The trouble started on May 5, 1994 when, with little fanfare, President Bill Clinton signed one of the 80-some directives he would issue during his time in office. The Soviet Union had collapsed two and a half years earlier, and the federal government was looking to trim budgets inflated by the Cold War. Clinton’s order directed the Department of Defense and the National Oceanic and Atmospheric Administration to merge their weather satellite systems.
Administration officials hoped the merger would save hundreds of millions of dollars. While the arranged marriage between NOAA, NASA, and the Air Force may have sounded good on paper, the way it was carried out “was flawed from day one,” says Tom Young, former director of NASA’s Goddard Space Flight Center and chairman of an independent review of NPOESS.
By 2003, the Government Accountability Office had grown concerned over NPOESS’s progress, or rather lack thereof. They issued a report, something that would happen more or less annually for the next several years. David Powner, director of IT management issues at the GAO, authored those reports. “It was very common for us to go up and tell Congress a delay was forthcoming and that there was an overrun somewhere,” he says. “Very common.”
Most of the technical delays can be traced to development of the Visible Infrared Imaging Radiometer Suite, the satellite’s most important sensor and an incredibly complex piece of equipment. It was to be built by the Santa Barbara Research Center, which like many defense contractors, was many layers removed from the top. A subcontractor to subcontractors. That sort of isolation doesn’t always foster efficiency or accountability.
Making matters worse, the NPOESS program manager was an Air Force officer with no experience working on space projects, according to a later report commissioned by NOAA and confirmed by a former NASA official. Those circumstances, combined with technical delays wrought by the complexity of the device, meant VIIRS wouldn’t be completed until December 2009.
Each VIIRS delay caused a domino effect. Because the many sensors on NPOESS needed to be integrated into one coherent system, a single missing piece set back the entire project. Other sensors were troublesome, and some were eventually cut from the manifest. But none were as problematic, or essential, as VIIRS.
The Golden Age
Meanwhile, other Earth-observing satellite systems were firing on all cylinders. Between 1999 and 2004, nine satellites were successfully launched. Though many were only expected to last three to five years, all but two remain in orbit today. And that doesn’t count earlier satellites that are still beaming back data.
We are in the golden age of Earth observation. But all golden ages eventually come to an end.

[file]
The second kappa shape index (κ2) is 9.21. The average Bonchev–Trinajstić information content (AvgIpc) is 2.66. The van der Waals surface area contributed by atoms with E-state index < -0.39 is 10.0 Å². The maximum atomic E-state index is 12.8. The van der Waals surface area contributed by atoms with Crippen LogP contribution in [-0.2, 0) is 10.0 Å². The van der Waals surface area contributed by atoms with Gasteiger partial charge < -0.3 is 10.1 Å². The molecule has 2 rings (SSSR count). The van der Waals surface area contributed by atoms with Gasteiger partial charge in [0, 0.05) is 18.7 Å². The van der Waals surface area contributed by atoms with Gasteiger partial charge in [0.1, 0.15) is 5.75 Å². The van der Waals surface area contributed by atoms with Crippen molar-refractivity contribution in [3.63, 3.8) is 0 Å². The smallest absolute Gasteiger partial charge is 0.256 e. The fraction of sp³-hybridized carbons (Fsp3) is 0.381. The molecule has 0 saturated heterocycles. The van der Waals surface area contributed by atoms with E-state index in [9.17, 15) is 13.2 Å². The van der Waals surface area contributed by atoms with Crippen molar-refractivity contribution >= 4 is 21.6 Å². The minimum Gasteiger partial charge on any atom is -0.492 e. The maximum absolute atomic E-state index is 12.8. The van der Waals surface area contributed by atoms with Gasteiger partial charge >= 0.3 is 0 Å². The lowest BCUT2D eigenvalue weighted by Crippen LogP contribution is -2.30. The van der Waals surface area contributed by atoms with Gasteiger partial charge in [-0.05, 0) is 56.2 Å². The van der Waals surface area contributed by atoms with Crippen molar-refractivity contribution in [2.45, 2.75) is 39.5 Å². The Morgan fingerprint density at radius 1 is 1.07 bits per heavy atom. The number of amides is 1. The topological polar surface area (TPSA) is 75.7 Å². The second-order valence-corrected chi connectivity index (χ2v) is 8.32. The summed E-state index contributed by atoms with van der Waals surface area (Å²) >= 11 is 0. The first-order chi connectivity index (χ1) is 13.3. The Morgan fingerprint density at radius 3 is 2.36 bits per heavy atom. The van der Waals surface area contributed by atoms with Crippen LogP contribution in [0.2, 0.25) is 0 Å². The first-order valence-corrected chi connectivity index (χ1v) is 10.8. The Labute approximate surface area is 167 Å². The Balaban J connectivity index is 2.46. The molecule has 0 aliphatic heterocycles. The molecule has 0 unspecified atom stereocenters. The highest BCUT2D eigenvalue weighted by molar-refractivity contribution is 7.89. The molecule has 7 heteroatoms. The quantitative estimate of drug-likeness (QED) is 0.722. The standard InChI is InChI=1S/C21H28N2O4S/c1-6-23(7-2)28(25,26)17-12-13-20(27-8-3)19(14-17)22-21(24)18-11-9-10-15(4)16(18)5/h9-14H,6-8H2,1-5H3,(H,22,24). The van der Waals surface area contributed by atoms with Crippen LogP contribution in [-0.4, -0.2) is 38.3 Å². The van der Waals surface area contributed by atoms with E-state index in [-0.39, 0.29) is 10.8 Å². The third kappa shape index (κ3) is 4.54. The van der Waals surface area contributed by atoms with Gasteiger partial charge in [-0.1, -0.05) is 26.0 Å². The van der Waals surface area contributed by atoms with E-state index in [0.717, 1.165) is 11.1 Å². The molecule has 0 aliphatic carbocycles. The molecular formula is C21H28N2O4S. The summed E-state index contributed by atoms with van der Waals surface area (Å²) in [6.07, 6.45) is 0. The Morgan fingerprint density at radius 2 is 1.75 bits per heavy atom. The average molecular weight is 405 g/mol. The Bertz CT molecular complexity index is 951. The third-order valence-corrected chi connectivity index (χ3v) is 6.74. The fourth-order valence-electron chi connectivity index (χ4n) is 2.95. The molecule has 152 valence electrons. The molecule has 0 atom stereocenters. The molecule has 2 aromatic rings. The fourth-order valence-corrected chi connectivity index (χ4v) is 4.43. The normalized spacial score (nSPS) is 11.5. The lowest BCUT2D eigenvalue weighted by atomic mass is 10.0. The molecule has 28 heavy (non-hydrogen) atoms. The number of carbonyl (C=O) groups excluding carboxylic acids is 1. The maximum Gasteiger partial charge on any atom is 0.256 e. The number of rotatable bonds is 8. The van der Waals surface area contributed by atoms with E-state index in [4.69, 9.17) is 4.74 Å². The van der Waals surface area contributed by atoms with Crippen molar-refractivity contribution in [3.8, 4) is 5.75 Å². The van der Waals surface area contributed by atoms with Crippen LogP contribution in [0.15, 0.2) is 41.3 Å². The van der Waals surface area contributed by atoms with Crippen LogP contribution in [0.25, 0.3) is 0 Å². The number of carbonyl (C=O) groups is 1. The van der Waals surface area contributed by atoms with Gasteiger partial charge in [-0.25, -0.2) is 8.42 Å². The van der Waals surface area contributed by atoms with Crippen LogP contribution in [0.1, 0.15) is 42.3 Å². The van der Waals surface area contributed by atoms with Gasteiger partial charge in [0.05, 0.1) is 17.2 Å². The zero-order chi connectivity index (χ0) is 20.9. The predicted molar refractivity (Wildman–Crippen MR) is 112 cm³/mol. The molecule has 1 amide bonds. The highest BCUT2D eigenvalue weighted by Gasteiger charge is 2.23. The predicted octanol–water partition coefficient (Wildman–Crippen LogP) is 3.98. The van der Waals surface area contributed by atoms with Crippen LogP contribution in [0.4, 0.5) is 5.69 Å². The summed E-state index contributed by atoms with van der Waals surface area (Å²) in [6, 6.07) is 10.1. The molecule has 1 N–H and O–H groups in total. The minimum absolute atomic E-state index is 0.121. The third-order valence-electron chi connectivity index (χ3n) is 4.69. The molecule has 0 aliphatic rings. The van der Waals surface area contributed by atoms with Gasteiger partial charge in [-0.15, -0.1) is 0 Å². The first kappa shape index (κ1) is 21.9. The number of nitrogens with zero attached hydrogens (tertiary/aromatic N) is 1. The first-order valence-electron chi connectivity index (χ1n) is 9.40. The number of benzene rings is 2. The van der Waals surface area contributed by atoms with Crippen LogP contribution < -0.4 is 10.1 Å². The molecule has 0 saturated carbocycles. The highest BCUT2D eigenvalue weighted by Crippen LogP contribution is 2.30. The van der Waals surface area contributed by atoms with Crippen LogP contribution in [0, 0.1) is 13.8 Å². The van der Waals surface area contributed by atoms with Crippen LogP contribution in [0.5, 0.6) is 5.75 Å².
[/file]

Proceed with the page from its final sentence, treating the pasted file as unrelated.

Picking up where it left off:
One of the darlings of the Earth-observing community is Landsat. Since its first satellite was launched in 1972, the program has never had a gap in coverage. Some of its success is due to luck. Landsat 5 was only decommissioned earlier this year after nearly 29 years in operation, giving it the record for the longest running Earth-observing satellite. But the rest is because of commitment and good planning. Landsat 8 entered orbit earlier this year, and there are plans on the table for 9 and 10. Thanks to Landsat, we know exactly how the Earth has changed, in two-week increments, for the last 40 years.
Other successes abound. MODIS sensors aboard the twin Terra and Aqua satellites continue to deliver daily updates of the Earth’s surface years beyond their expectations. EO-1, launched in 2000, was only anticipated to last for 12 months. Today, it’s still recording over 200 different wavelengths of light reflected off the Earth’s surface. And NASA would have been pleased with GRACE if it had lasted the five years it was intended. Instead, it’s turning 11 this year and still helping scientists track the movements of water, ice, and magma to better understand ocean currents, plate tectonics, and more.
However, the future of our Earth-observing capabilities is anything but robust, even when you don’t consider the looming gap in weather satellite coverage. Of the 24 satellites in orbit today, it’s expected that just six will be working by the end of the decade. Two recent launches, the Orbital Carbon Observatory and Glory, failed to reach orbit due to rocket malfunctions. Only six satellites are scheduled to be launched between 2014-2020, not enough to keep up with the rate of attrition. We’re living on borrowed time.
We’ve known this for a while now. In 2007, the National Research Council issued a report on the overall status of the U.S. Earth observation system. What they found wasn’t promising. “The extraordinary U.S. foundation of global observations is at great risk,” they wrote.
Today, more than five years later, the situation hasn’t improved. Of the 15 satellite missions reviewed for that report, “I believe two of those are actually on track,” says Dennis Lettenmaier, a hydrogeologist at the University of Washington and member of the NRC committee. Budget shortfalls have jeopardized nearly every program. “Notionally, at least, there was enough money to do all those things, so it wasn’t supposed to be about there not being enough money,” he says. That changed when the economy soured. When NASA started running short on funds, it went looking for programs to cut. Satellites that were many years away from launch got the ax. “NASA basically just dropped them all,” Lettenmaier says.